If you visit the French Riviera in July or August, you may have trouble finding enough space on the beach to put your towel. It’s difficult to imagine that until the 1920s there were no summer tourists there, hardly any hotels and no one swimming in the sea. Margo Lestz looks at the American connection that changed the history of the French Riviera…
The French Riviera was “discovered” in the 1800’s by the European nobility who spent their winters here. But when springtime rolled around these wealthy holiday-makers went home and left the summer heat to the locals. Then in the 1920s, an American couple played a big part in the Riviera’s “rediscovery”
Gerald and Sara Murphy were among the first Americans to move to the Riviera; in the early 1920s, they, along with many other artistic souls, left the US taking advantage of the strong US dollar. When they arrived in Paris with their three young children, they were captivated by the creative energy they found. In Europe, where every home had lost someone to the war, the young people wanted to forget about death and destruction. They just wanted to live and celebrate. This was the beginning of Les Années Folles, or the “Crazy Years”, in which creativity boomed. Modernism was born and Paris became the centre of all things artistic. There, you could find painters, writers and musicians from around the world forging new forms of their art. This vibrant inventiveness had a profound effect on Gerald Murphy and he learned to paint as well as nurture other painters.
In Paris, the wealthy Murphys donated their time to help restore the backdrops for the Russian ballet which had been destroyed in a fire. There they met artists, including Picasso, and found their niche in the artistic community.
Discovering the Riviera
In 1922 the Murphys went to the South of France to visit Cole Porter, one of Gerald’s friends from Yale. The Murphys fell in love with the Riviera and knew immediately it was where they wanted to be. The next summer they returned without Porter. There were no tourists in the summer and the Riviera hotels closed the first of May. Gerald and Sara convinced the owner of the Hotel du Cap in Antibes to stay open for them and that summer they entertained the first of their many visitors from Paris: Pablo Picasso and his family. Picasso also fell in love with the area and rented a villa in Antibes.
The Murphys decided to make the Riviera their home and they bought a villa just below the Antibes lighthouse. It had a magnificent garden but the house required two years of renovation. Always trendsetters, Gerald and Sara added features to their home that were unheard of at the time, such as a flat roof that could be used as a terrace. The interior was very modern with black floors, white walls, mirrors and stainless steel. They moved in with their three children in the summer of 1924 and called their new home Villa America.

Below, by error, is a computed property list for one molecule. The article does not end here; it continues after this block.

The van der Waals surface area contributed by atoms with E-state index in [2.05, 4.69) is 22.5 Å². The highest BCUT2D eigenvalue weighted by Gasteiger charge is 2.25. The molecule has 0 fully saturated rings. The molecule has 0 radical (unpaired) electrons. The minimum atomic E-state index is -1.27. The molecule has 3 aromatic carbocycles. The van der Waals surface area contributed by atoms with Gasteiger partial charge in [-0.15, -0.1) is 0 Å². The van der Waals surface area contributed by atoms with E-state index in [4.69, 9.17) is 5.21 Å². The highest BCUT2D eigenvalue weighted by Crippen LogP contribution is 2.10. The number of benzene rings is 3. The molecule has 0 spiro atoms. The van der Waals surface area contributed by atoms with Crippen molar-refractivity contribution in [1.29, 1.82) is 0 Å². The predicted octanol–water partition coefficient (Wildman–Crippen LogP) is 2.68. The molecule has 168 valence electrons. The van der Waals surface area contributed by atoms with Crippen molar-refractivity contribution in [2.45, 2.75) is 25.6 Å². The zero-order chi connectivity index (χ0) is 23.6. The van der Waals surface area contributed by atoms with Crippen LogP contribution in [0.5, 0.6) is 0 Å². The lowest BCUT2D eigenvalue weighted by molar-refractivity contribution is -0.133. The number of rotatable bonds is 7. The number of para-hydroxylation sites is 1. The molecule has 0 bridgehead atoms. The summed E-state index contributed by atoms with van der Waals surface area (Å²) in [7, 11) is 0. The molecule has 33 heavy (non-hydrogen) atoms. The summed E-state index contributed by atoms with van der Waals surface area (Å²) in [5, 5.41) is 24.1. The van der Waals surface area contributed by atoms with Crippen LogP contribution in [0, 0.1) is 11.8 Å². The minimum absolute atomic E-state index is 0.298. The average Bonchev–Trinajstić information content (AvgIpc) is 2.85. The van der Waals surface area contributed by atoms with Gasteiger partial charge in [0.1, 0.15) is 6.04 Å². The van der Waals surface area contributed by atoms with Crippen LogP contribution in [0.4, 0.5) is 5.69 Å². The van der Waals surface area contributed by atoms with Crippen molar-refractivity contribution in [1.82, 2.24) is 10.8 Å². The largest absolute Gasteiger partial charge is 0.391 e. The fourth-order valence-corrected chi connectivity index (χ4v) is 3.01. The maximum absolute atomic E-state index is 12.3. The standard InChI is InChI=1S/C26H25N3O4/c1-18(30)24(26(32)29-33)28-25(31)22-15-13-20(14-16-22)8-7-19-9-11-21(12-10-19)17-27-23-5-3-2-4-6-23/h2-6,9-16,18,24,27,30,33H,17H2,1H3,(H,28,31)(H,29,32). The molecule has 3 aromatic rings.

The Murphys entertained a constant stream of guests, shocking the locals with their “unusual” activities. Gerald cleared off the 4 ft. (1.20 metres) thick layer of seaweed from the beach to create a place for swimming. These strange Americans and their friends picnicked in the sand while listening to Jazz on a portable phonograph. As the astonished locals looked on, the Murphys held elaborate picnics at La Garoupe beach, one day Picasso showed up in bathing trunks and a black Stetson, and his first wife Olga, a Russian ballerina, danced on the sand. The American visitors slathered themselves with cocoa butter, sunbathed and swam in the height of summer, at a time when no one else dreamed of going near the water.
They loved to entertain and their friends enjoyed sharing their idyllic Riviera lifestyle. Some, like Picasso and Fitzgerald, followed in the Murphys’ footsteps and took up residence in the South of France. Others from the Paris art scene started spending summer holidays on the Riviera. Hotels began to stay open in summer to accommodate these guests and beaches were cleared of seaweed and filled with sunbathers. The most important figures of the European arts scene – Cocteau, Léger, Picasso, Man Ray, Stravinsky and Diaghilev arrived and for a while the French Riviera became the French American Riviera – in the summer at least.
All good things must end
Les Années Folles, “the crazy years” ended abruptly in 1929 when the stock market crashed. The same year, one of the Murphys’ sons was diagnosed with tuberculosis and they left the Riviera for good in 1933 to go back to America. But they had left their mark on the French Riviera and it would never be the same.
It is reported that as Picasso sat looking out over a beach that had been abandoned when the Murphys arrived and was now filled with sun-bathers, he remarked that he and the Murphys had a lot to answer for. I wonder what he would think today…
Margo Lestz lives in Nice, France where she likes to bask in the sunshine, study the French language and blog as thecuriousrambler. Margo says “Life is never boring and I learn something new every day… and there are always surprises”.